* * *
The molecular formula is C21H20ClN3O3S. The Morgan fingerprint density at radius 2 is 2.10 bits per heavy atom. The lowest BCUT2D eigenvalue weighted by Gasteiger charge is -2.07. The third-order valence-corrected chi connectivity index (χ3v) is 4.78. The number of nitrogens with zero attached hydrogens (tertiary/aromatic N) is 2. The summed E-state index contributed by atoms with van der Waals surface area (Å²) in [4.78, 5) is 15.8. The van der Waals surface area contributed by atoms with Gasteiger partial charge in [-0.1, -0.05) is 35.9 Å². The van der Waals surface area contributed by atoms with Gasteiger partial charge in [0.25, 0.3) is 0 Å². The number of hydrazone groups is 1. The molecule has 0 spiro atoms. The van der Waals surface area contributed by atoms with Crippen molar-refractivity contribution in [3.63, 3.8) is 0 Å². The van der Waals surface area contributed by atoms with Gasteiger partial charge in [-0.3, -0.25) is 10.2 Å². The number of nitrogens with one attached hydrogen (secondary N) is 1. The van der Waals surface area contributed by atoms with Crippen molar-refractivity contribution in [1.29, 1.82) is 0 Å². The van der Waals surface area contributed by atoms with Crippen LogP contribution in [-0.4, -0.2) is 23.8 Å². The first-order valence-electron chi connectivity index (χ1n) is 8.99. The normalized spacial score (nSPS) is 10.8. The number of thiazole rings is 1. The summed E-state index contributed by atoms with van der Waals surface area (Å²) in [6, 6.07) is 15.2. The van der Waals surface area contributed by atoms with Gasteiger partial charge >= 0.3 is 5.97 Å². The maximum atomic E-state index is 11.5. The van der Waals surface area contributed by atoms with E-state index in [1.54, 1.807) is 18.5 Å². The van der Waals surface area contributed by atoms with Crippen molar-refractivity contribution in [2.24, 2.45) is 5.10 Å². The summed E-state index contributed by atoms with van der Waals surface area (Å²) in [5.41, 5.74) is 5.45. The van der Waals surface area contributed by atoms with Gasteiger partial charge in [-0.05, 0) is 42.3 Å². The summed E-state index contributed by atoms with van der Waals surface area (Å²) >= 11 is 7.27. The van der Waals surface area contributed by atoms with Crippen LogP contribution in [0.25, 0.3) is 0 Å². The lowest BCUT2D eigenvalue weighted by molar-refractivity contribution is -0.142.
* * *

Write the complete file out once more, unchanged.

The molecular formula is C21H20ClN3O3S. The Morgan fingerprint density at radius 2 is 2.10 bits per heavy atom. The lowest BCUT2D eigenvalue weighted by Gasteiger charge is -2.07. The third-order valence-corrected chi connectivity index (χ3v) is 4.78. The number of nitrogens with zero attached hydrogens (tertiary/aromatic N) is 2. The summed E-state index contributed by atoms with van der Waals surface area (Å²) in [4.78, 5) is 15.8. The van der Waals surface area contributed by atoms with Gasteiger partial charge in [-0.1, -0.05) is 35.9 Å². The van der Waals surface area contributed by atoms with Gasteiger partial charge in [0.25, 0.3) is 0 Å². The number of hydrazone groups is 1. The molecule has 0 spiro atoms. The van der Waals surface area contributed by atoms with Crippen molar-refractivity contribution in [3.63, 3.8) is 0 Å². The van der Waals surface area contributed by atoms with Gasteiger partial charge in [-0.3, -0.25) is 10.2 Å². The number of nitrogens with one attached hydrogen (secondary N) is 1. The van der Waals surface area contributed by atoms with Crippen molar-refractivity contribution in [1.29, 1.82) is 0 Å². The van der Waals surface area contributed by atoms with Crippen LogP contribution in [-0.4, -0.2) is 23.8 Å². The first-order valence-electron chi connectivity index (χ1n) is 8.99. The normalized spacial score (nSPS) is 10.8. The number of thiazole rings is 1. The summed E-state index contributed by atoms with van der Waals surface area (Å²) in [6, 6.07) is 15.2. The van der Waals surface area contributed by atoms with Gasteiger partial charge >= 0.3 is 5.97 Å². The maximum atomic E-state index is 11.5. The van der Waals surface area contributed by atoms with E-state index in [1.54, 1.807) is 18.5 Å². The van der Waals surface area contributed by atoms with Crippen molar-refractivity contribution in [2.24, 2.45) is 5.10 Å². The summed E-state index contributed by atoms with van der Waals surface area (Å²) in [5.41, 5.74) is 5.45. The van der Waals surface area contributed by atoms with Gasteiger partial charge in [-0.05, 0) is 42.3 Å². The summed E-state index contributed by atoms with van der Waals surface area (Å²) >= 11 is 7.27. The van der Waals surface area contributed by atoms with Crippen LogP contribution in [0.25, 0.3) is 0 Å². The lowest BCUT2D eigenvalue weighted by molar-refractivity contribution is -0.142.